From Top 7 Tips to Treat and Prevent Depression

7. Share Your Feelings

Share your feelings with one or two close friends or relatives. Ask them to listen, allow you to get things off your chest, and be supportive.




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Chronic illness, loss of family members and friends, social isolation, and financial worries all contribute to late-life depression. Though depression is one of the most common psychological disorders among those over 60 – affecting up to 15 percent of the population over 60 years of age – it is not a normal part of aging. To bolster your resilience, here are a few suggestions that can help you.

1. Brew Up Herbal Relief

One herb, hypericin has been found to cause significant reduction in symptoms of depression and anxiety. Several of its constituents all contribute, perhaps, synergistically to the increase in compounds that relieve depression. To try it, it is recommended using tinctures, or evening primrose infusions, in which the flowering tops have been steeped. Or use just plain old teas. Suggests steeping one to two teaspoons of the dried herb in a cup of boiling water for 10 minutes and drinking one or two cups of the tea daily for four to six weeks.

2. Try Déjà Vu All Over Again

One terrific antidote for the blues is doing an activity you used to enjoy but have not participated in for many years. Bowling, camping, fly-fishing, and other long-dormant hobbies can spark fond memories that will actually uplift your spirits. But if you just sit at home, none of these positive things are going to occur.

3. Try Seafood

Eating tuna, salmon, and other fish loaded with omega-3, a type of polyunsaturated fat, may help bolster your mood. The low levels of omega-3 in your nervous system may increase your vulnerability to depression. So regular consumption of fish once or twice a week may prevent the blues. Lobster, crab, shrimp, and other shellfish also contain some omega-3.

4. Keep Yourself Busy

If you keep yourself absorbed in gardening, woodworking, traveling, and other projects, it will prevent you from dwelling on whatever is making you feel unhappy. Write down a list of goals you want to accomplish in the next week or month and dive into them. Always have something to look forward to, and you will be less susceptible to the blues.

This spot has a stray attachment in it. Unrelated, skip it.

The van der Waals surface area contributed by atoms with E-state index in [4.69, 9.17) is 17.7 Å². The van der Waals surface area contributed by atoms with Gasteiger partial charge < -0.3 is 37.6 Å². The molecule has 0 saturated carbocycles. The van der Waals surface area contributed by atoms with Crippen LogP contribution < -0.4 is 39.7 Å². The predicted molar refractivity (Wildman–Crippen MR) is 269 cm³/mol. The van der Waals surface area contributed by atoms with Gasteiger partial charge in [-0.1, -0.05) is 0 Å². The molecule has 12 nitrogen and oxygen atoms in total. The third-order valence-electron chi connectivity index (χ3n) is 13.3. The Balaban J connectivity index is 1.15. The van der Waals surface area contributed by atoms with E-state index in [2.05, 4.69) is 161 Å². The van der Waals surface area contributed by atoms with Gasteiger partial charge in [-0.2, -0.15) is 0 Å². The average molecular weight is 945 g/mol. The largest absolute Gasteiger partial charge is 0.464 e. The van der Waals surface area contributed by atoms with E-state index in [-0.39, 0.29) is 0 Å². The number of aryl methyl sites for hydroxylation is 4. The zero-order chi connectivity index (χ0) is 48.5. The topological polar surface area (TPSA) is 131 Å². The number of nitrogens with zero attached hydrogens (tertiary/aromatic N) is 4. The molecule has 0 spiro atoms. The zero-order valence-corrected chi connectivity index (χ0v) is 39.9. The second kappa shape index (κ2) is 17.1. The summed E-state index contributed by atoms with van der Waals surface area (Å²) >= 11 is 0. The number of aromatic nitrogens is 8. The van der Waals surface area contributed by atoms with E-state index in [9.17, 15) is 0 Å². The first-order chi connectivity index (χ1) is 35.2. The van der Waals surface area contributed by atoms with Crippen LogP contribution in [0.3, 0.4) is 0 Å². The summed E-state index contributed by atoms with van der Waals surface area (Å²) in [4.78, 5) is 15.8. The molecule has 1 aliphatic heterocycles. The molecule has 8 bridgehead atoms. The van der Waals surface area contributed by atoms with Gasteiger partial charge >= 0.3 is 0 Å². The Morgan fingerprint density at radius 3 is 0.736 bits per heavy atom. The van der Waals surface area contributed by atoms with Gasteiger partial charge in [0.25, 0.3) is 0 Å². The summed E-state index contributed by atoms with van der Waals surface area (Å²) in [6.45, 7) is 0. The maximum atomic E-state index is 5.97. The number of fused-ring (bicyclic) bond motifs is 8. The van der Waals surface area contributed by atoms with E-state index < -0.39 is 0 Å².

5. Try Writing

If you are uncomfortable talking about your depression with others or have no one whom you can share your thoughts with, write down your feelings in a journal. Writing will help you organize your thoughts and provide an outlet for your feelings that can help you organize your thoughts and provide an outlet for your feelings that can help dissolve unpleasant emotions. Set aside 20 to 30 minutes daily to jot down your thoughts, feelings, and observations about life.

6. Exercise Regularly

Regular aerobic exercise like walking, swimming, and dancing increases the production of mood-enhancing chemicals in the brain, such as serotonin, that can help pull you out of a funk. Try exercising for at least 20 minutes a day three times a week.


Can you prevent depression?


Depression can be rooted in a chemical imbalance of the brain but is often environmental. It's normal and natural to be depressed after the death of a loved one, a sudden health diagnosis or losing one's job or home

Talk therapy, emotional support, a good diet and exercise routine.... and time.... is what can heal this kind of depression.


And go old school - a problem shared is a problem halved. Simply having someone to talk to, someone to share problems and advice with, can be instrumental in maintaining our mental health. Feelings of isolation and misunderstanding is a key factor in people who battle depression.


Emotional support from loved ones can help prevent depression among girls in the juvenile justice system—many of whom have experienced abuse, a new study indicates.